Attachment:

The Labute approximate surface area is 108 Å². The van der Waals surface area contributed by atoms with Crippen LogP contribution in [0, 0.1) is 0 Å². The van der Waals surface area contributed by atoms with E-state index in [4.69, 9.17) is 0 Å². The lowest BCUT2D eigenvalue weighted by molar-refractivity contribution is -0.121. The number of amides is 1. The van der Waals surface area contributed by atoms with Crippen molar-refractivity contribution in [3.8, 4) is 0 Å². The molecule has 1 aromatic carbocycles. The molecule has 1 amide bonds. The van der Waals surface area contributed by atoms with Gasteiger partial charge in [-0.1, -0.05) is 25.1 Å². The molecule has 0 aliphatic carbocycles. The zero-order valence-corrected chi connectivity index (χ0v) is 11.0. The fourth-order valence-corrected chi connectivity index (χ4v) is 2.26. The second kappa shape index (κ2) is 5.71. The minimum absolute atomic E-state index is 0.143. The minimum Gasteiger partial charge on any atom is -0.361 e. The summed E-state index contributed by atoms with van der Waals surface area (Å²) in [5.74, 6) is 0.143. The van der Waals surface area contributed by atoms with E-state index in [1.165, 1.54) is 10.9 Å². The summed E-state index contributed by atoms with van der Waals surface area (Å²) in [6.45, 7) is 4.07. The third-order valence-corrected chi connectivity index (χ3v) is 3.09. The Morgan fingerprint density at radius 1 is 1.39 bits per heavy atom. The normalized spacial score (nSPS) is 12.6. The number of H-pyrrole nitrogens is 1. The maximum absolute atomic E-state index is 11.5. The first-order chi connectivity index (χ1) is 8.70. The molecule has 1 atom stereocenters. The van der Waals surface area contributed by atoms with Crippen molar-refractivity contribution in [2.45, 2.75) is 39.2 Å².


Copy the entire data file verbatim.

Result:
The Labute approximate surface area is 108 Å². The van der Waals surface area contributed by atoms with Crippen LogP contribution in [0, 0.1) is 0 Å². The van der Waals surface area contributed by atoms with E-state index in [4.69, 9.17) is 0 Å². The lowest BCUT2D eigenvalue weighted by molar-refractivity contribution is -0.121. The number of amides is 1. The van der Waals surface area contributed by atoms with Crippen molar-refractivity contribution in [3.8, 4) is 0 Å². The molecule has 1 aromatic carbocycles. The molecule has 1 amide bonds. The van der Waals surface area contributed by atoms with Gasteiger partial charge in [-0.1, -0.05) is 25.1 Å². The molecule has 0 aliphatic carbocycles. The zero-order valence-corrected chi connectivity index (χ0v) is 11.0. The fourth-order valence-corrected chi connectivity index (χ4v) is 2.26. The second kappa shape index (κ2) is 5.71. The minimum absolute atomic E-state index is 0.143. The minimum Gasteiger partial charge on any atom is -0.361 e. The summed E-state index contributed by atoms with van der Waals surface area (Å²) in [5.74, 6) is 0.143. The van der Waals surface area contributed by atoms with E-state index in [1.165, 1.54) is 10.9 Å². The summed E-state index contributed by atoms with van der Waals surface area (Å²) in [6.45, 7) is 4.07. The third-order valence-corrected chi connectivity index (χ3v) is 3.09. The Morgan fingerprint density at radius 1 is 1.39 bits per heavy atom. The normalized spacial score (nSPS) is 12.6. The number of H-pyrrole nitrogens is 1. The maximum absolute atomic E-state index is 11.5. The first-order chi connectivity index (χ1) is 8.70. The molecule has 1 atom stereocenters. The van der Waals surface area contributed by atoms with Crippen molar-refractivity contribution in [2.45, 2.75) is 39.2 Å².